“All patients are different and one method may work well for one child, by may not work with another. Once a parent chooses a pediatric dentist for their child, office policies and procedures should be discussed prior to the first dental appointment,” Russo said.

According to the AAPD’s Guideline on Behavior Guidance for the Pediatric Dental Patient, “Relationship and communication problems between parents and doctors, such as perceived lack of care or not taking enough time to explain a procedure, have played a prominent role in the initiation of malpractice actions.” The guideline also states, “Occasionally, the presence of a parent has a negative effect on the communication between the child and the dentist. Each practitioner has the responsibility to determine communication and support methods that best optimize treatment.”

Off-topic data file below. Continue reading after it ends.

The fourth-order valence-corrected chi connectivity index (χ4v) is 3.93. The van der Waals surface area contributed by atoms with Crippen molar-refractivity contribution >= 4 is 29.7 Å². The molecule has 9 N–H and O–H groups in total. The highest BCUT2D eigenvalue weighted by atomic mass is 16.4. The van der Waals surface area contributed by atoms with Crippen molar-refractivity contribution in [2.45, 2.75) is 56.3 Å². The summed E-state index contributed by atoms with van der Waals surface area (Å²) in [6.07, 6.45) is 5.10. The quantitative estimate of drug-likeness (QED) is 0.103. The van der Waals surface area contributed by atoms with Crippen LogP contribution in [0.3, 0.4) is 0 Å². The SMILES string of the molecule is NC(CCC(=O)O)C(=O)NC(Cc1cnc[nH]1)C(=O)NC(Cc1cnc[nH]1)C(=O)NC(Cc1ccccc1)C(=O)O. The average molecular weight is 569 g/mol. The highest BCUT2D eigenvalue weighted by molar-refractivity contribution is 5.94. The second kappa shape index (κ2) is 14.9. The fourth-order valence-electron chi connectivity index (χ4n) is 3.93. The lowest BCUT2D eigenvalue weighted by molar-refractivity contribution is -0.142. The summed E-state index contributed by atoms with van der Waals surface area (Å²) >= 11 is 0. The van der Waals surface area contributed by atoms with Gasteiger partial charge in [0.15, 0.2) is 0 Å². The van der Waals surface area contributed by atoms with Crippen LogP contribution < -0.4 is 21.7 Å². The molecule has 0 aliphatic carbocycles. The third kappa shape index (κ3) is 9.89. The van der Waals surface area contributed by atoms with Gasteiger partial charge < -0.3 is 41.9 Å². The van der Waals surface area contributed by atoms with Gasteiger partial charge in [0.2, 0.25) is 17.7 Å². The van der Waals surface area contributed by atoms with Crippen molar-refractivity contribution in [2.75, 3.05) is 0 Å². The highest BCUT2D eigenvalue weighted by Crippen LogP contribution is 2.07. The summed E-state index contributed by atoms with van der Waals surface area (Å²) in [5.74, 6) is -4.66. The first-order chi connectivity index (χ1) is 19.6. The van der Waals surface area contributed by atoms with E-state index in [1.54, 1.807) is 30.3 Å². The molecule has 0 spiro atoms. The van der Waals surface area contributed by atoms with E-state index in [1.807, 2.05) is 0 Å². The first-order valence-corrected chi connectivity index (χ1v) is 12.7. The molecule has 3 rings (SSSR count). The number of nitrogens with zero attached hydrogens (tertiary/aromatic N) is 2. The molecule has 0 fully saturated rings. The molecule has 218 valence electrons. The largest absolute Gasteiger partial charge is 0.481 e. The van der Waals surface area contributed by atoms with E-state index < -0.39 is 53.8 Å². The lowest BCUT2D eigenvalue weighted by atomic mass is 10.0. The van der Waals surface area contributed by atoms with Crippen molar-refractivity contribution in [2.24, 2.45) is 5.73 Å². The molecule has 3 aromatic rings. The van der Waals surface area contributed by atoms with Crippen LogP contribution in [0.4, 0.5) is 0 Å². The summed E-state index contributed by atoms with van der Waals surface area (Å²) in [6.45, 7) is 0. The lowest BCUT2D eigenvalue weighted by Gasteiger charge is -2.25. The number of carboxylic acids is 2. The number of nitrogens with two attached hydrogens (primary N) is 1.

Bertot said parents should trust their instincts and if something doesn’t sit well with them; they should seek out another dentist.

“At the end of the day, it’s all about the patient and what is best for that patient.”